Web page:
DOD Libraries Launch Summer Reading Program
By Elaine Sanchez
American Forces Press Service
WASHINGTON, June 13, 2011 Defense Department libraries have launched a summer reading program in the hopes of inspiring children -- and adults -- of all ages to read throughout the summer.
Visitors to libraries on 270 military installations around the world are invited to join “A Midsummer Knight’s Read,” an activity-packed reading program with a medieval twist.
“The idea is to encourage kids to come in and see the library and look at the books and other materials, [and to] encourage them to participate,” said Margie Buchanan, libraries division chief for the Air Force Services Agency.
This open-enrollment program lasts for about eight weeks on average, she said, and military family members from all service branches, whether active or reserve, are welcome to participate.
Some libraries already have kicked off the program with a theme-driven opening event, Buchanan said, citing a few examples. One library hosted a renaissance fair featuring dancers and jousters, and at another, a librarian dressed up as a queen and “knighted” new program participants.
Once the program is under way, libraries typically host weekly events for children and adults, and can pick from a wide array of medieval-minded ideas, Buchanan said, such as candle-making, planting an herb garden, learning to weave, creating a sorcerer’s hat or ballad writing. They also can make snacks such as smothered bread, chocolate toads, dragon’s breath candy mix and medieval gingerbread.
The program inspires a love of reading in children, Buchanan said, and “the activities offer them a chance to learn more about arts and crafts and music.”
To track reading progress, libraries ask children to fill out a handwritten log or, in some cases, an online log. Children who participate are asked to complete the books on their own or, for younger children, with the help of a parent. Book choice is left to the reader’s discretion, Buchanan said, noting they can read a variety of fiction and nonfiction.
Libraries offer incentives along the way and, at summer’s end, prizes to people with the most books read or with the longest time spent reading, Buchanan said. However, she added, everyone will get a prize, such as a certificate or ribbon.
The program also has an added benefit. Studies indicate there’s a significant summertime loss in literacy and learning if kids stop reading, she said, citing a Dominican University study that showed students who read throughout the summer scored better in reading achievement tests in the fall, and had better literacy and analytical skills.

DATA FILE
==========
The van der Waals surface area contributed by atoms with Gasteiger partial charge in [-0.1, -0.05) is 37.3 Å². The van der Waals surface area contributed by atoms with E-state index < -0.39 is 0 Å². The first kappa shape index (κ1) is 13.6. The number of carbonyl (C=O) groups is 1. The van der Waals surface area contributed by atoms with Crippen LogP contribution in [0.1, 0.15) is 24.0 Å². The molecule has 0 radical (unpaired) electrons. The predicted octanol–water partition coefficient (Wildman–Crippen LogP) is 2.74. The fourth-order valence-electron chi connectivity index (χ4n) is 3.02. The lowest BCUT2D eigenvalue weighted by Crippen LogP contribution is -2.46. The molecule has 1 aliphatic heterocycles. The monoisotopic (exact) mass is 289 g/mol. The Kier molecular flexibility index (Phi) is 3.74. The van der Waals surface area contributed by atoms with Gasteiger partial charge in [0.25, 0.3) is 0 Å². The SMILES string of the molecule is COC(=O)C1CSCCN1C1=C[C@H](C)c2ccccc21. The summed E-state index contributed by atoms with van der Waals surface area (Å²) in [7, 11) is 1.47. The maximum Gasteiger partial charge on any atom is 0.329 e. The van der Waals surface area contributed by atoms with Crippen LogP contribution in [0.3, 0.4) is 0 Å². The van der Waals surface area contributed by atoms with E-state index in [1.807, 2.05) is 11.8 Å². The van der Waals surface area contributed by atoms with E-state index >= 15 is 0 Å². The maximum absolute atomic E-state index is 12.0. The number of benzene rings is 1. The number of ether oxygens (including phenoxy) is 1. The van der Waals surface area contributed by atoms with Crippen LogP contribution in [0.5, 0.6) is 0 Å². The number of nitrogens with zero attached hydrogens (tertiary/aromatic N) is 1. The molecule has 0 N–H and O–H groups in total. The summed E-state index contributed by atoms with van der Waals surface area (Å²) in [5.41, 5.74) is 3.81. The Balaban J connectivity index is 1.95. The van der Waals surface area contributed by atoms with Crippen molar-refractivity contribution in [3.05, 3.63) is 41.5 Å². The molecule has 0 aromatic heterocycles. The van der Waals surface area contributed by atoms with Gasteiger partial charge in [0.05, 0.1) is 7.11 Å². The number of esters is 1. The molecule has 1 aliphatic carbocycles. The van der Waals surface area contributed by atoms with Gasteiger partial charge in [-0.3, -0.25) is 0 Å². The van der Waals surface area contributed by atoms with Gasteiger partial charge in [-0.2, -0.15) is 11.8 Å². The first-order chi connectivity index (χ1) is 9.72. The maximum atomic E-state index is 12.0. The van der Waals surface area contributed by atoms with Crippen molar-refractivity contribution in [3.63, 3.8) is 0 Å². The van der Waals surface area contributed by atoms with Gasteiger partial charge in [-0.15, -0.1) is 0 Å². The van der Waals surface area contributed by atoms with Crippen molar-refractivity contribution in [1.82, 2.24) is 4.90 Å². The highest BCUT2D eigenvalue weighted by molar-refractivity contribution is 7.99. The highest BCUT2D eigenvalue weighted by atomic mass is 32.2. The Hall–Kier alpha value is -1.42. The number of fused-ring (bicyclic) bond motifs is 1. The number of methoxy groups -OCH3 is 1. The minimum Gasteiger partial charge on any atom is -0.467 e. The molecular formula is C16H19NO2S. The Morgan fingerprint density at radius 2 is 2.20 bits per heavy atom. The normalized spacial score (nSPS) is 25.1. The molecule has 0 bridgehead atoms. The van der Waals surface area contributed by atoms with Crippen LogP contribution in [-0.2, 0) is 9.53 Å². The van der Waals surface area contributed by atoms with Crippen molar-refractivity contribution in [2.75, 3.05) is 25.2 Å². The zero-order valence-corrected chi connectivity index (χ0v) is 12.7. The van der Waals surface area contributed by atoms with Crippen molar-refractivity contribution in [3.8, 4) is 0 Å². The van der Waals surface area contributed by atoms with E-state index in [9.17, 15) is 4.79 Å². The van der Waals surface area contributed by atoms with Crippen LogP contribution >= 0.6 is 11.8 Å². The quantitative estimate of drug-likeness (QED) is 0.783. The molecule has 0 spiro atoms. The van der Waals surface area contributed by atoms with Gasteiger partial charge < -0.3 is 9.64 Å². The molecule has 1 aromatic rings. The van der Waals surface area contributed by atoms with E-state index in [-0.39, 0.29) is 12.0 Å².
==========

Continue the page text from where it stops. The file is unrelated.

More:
“Students who read recreationally outperform those who don’t,” she said.
This year marks the second for a DOD-wide summer reading program. Officials adopted a worldwide program last year to pool resources and offer military children consistency when making a summer move, and a way to get involved once they’re at their new base, said James Ellis, program analyst for the Pentagon’s office of military community and family policy’s morale, welfare and recreation office.
“The summer reading program helps families transition during the busy [moving season] that routinely happens during summer months,” he said.
“It’s a great program for all our military families,” Buchanan added. “We thought this would be a good way to de-stress and have some fun.”
For more on this program, people can stop by their local library or read about it online at http://www.ila.org/dodsumread. Military families who aren’t near a base can email email@example.com to find out how to participate.
Buchanan also pointed out a few of the other programs military libraries have to offer this summer, including reading groups, story times, reading program parties, online books, downloadable audio books for car rides, online study guides for summer school attendees and access to Tutor.com, a site that offers free tutoring services 24/7 to military members and their families.
Libraries also have a host of other resources, including military and voluntary education study guides, online databases for college test exams, computer labs, CDs, DVDs and, in some cases, wireless Internet.